UK nuclear developers explain private financing approach

04 November 2016

NuGeneration and Horizon Nuclear Power expect the strike price they agree with the UK government for their respective new build projects will be lower than the one agreed for EDF Energy's Hinkley Point C plant.

Tom Samson, NuGen CEO, and David Stearns, Horizon's business development director, spoke in a meeting with British parliamentarians on 1 November. Their evidence to the House of Lords Economic Affairs Committee's inquiry The Economics of UK Energy Policy, followed that of EDF Energy executives, who said the £92.50/MWh strike price they had agreed with government in 2013 was a good deal for electricity consumers.

Consisting of two European Pressurised Reactors (EPRs), 3.2 GWe Hinkley Point C plant will be the first new nuclear power station to be built in the UK in almost 20 years. It is expected to start operations in 2025. EDF Energy has state backing for the project - the majority owner of its parent company, EDF Group, is the French government, and its Chinese partner, China General Nuclear, is state-owned. In contrast, Horizon and NuGen are working on privately backed new build projects.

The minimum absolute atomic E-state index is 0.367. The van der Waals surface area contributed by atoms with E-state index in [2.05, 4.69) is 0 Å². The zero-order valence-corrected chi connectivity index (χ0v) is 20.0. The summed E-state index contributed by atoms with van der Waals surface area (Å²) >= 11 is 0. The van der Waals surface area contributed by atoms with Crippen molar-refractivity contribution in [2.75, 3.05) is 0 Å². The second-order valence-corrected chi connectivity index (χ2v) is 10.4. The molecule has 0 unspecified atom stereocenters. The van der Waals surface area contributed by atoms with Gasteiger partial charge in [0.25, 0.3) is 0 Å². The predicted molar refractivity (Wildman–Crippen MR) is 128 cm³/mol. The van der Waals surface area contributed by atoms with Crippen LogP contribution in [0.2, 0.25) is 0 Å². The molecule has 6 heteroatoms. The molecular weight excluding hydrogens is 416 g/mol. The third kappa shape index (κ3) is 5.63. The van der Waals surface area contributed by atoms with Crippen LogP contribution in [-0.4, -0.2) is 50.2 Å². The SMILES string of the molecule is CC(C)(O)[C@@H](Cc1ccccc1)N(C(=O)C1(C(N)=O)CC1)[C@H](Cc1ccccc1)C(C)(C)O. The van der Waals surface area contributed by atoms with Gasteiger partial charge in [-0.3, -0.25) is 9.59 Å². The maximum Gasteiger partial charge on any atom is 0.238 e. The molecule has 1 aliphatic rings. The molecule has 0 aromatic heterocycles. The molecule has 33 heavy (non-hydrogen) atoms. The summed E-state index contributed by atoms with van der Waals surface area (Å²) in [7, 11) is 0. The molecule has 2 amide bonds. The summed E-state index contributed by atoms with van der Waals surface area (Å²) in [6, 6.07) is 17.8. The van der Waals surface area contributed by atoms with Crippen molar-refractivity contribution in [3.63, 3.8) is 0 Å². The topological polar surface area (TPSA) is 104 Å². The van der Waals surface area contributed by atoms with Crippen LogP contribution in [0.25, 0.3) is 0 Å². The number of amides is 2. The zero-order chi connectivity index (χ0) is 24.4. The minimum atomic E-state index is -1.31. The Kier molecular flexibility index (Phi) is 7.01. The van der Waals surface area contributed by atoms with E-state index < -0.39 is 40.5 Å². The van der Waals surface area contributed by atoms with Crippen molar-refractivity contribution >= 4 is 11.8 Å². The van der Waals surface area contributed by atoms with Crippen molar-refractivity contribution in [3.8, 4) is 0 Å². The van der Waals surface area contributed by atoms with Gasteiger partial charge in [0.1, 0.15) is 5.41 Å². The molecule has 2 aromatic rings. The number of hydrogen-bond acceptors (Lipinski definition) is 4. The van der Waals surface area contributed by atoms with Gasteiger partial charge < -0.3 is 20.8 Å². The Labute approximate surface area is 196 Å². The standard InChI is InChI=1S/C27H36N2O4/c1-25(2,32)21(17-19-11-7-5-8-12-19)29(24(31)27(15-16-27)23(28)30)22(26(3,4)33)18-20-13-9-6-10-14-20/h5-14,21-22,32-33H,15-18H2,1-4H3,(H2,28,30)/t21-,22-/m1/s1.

A joint venture between Toshiba and Engie, NuGen plans to build a nuclear power plant of up to 3.8 GWe gross capacity at Moorside in West Cumbria. NuGen will use AP1000 nuclear reactor technology provided by Westinghouse Electric Company, a group company of Toshiba.

Established in 2009 and acquired by Hitachi in November 2012, Horizon aims to provide at least 5.4 GWe of new capacity across two sites - Wylfa Newydd and Oldbury - by deploying Hitachi-GE UK Advanced Boiling Water Reactors (ABWRs).

Asked for the total cost of their projects and the Contract-for-Difference (CfD) strike price they would require, Samson and Stearns stressed they could only give estimates at this stage.